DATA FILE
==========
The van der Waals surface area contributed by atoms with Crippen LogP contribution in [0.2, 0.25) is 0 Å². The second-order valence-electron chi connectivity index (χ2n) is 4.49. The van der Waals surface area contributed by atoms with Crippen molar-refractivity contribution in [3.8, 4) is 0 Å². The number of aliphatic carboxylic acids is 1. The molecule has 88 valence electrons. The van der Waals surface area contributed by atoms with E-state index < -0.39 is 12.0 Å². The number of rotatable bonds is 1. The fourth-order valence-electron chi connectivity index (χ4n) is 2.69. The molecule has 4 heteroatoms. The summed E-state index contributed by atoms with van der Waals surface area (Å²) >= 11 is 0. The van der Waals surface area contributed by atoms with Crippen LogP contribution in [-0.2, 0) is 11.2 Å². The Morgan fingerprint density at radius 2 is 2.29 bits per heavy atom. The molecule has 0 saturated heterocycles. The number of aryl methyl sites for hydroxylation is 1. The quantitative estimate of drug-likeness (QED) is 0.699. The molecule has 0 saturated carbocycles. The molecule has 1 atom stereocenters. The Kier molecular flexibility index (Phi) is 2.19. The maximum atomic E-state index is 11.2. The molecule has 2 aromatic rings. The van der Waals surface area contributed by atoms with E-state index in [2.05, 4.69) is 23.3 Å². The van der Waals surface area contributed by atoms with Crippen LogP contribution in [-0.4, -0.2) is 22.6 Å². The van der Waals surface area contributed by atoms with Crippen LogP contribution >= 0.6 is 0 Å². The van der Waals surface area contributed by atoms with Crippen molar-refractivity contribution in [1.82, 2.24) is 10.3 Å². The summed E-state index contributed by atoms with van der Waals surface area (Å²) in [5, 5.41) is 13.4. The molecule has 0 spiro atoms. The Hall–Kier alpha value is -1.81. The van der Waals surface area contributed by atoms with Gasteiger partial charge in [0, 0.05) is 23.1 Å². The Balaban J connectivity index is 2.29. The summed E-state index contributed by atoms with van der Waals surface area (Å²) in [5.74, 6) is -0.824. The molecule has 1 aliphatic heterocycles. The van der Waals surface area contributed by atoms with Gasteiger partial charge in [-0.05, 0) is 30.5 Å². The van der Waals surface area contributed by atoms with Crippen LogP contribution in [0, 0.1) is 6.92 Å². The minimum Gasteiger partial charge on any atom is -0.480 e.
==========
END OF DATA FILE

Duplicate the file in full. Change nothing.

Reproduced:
The van der Waals surface area contributed by atoms with Crippen LogP contribution in [0.2, 0.25) is 0 Å². The second-order valence-electron chi connectivity index (χ2n) is 4.49. The van der Waals surface area contributed by atoms with Crippen molar-refractivity contribution in [3.8, 4) is 0 Å². The number of aliphatic carboxylic acids is 1. The molecule has 88 valence electrons. The van der Waals surface area contributed by atoms with E-state index < -0.39 is 12.0 Å². The number of rotatable bonds is 1. The fourth-order valence-electron chi connectivity index (χ4n) is 2.69. The molecule has 4 heteroatoms. The summed E-state index contributed by atoms with van der Waals surface area (Å²) >= 11 is 0. The van der Waals surface area contributed by atoms with Crippen LogP contribution in [-0.2, 0) is 11.2 Å². The Morgan fingerprint density at radius 2 is 2.29 bits per heavy atom. The molecule has 0 saturated heterocycles. The number of aryl methyl sites for hydroxylation is 1. The quantitative estimate of drug-likeness (QED) is 0.699. The molecule has 0 saturated carbocycles. The molecule has 1 atom stereocenters. The Kier molecular flexibility index (Phi) is 2.19. The maximum atomic E-state index is 11.2. The molecule has 2 aromatic rings. The van der Waals surface area contributed by atoms with E-state index in [2.05, 4.69) is 23.3 Å². The van der Waals surface area contributed by atoms with Crippen LogP contribution in [-0.4, -0.2) is 22.6 Å². The van der Waals surface area contributed by atoms with Crippen LogP contribution >= 0.6 is 0 Å². The van der Waals surface area contributed by atoms with Crippen molar-refractivity contribution in [1.82, 2.24) is 10.3 Å². The summed E-state index contributed by atoms with van der Waals surface area (Å²) in [5, 5.41) is 13.4. The molecule has 0 spiro atoms. The Hall–Kier alpha value is -1.81. The van der Waals surface area contributed by atoms with Gasteiger partial charge in [0, 0.05) is 23.1 Å². The Balaban J connectivity index is 2.29. The summed E-state index contributed by atoms with van der Waals surface area (Å²) in [5.74, 6) is -0.824. The molecule has 1 aliphatic heterocycles. The van der Waals surface area contributed by atoms with Gasteiger partial charge in [-0.05, 0) is 30.5 Å². The van der Waals surface area contributed by atoms with Crippen LogP contribution in [0, 0.1) is 6.92 Å². The minimum Gasteiger partial charge on any atom is -0.480 e.